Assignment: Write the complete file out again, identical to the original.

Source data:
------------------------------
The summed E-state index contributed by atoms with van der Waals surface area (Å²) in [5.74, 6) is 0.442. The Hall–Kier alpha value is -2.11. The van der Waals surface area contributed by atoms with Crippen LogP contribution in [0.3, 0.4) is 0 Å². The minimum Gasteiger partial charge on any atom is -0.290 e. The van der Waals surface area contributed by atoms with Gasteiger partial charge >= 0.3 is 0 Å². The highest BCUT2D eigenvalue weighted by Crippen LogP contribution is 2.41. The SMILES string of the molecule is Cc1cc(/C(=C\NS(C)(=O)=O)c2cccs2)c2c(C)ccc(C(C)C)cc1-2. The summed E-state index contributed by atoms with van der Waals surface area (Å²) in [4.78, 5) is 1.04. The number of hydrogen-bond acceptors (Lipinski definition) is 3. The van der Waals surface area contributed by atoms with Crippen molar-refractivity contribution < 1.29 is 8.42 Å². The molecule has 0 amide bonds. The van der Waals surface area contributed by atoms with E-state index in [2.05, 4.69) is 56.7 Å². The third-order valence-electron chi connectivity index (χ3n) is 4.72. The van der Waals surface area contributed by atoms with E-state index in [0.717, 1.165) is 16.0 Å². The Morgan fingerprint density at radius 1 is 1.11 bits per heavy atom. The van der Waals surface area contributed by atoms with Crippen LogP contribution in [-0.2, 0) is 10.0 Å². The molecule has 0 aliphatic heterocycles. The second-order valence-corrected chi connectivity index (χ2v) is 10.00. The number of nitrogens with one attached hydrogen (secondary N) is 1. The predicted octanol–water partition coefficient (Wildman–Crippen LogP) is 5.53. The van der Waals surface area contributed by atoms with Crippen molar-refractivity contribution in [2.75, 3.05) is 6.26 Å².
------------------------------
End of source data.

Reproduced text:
The summed E-state index contributed by atoms with van der Waals surface area (Å²) in [5.74, 6) is 0.442. The Hall–Kier alpha value is -2.11. The van der Waals surface area contributed by atoms with Crippen LogP contribution in [0.3, 0.4) is 0 Å². The minimum Gasteiger partial charge on any atom is -0.290 e. The van der Waals surface area contributed by atoms with Gasteiger partial charge >= 0.3 is 0 Å². The highest BCUT2D eigenvalue weighted by Crippen LogP contribution is 2.41. The SMILES string of the molecule is Cc1cc(/C(=C\NS(C)(=O)=O)c2cccs2)c2c(C)ccc(C(C)C)cc1-2. The summed E-state index contributed by atoms with van der Waals surface area (Å²) in [4.78, 5) is 1.04. The number of hydrogen-bond acceptors (Lipinski definition) is 3. The van der Waals surface area contributed by atoms with Crippen molar-refractivity contribution < 1.29 is 8.42 Å². The molecule has 0 amide bonds. The van der Waals surface area contributed by atoms with E-state index in [2.05, 4.69) is 56.7 Å². The third-order valence-electron chi connectivity index (χ3n) is 4.72. The van der Waals surface area contributed by atoms with E-state index in [0.717, 1.165) is 16.0 Å². The Morgan fingerprint density at radius 1 is 1.11 bits per heavy atom. The van der Waals surface area contributed by atoms with Crippen LogP contribution in [-0.2, 0) is 10.0 Å². The molecule has 0 aliphatic heterocycles. The second-order valence-corrected chi connectivity index (χ2v) is 10.00. The number of nitrogens with one attached hydrogen (secondary N) is 1. The predicted octanol–water partition coefficient (Wildman–Crippen LogP) is 5.53. The van der Waals surface area contributed by atoms with Crippen molar-refractivity contribution in [2.75, 3.05) is 6.26 Å².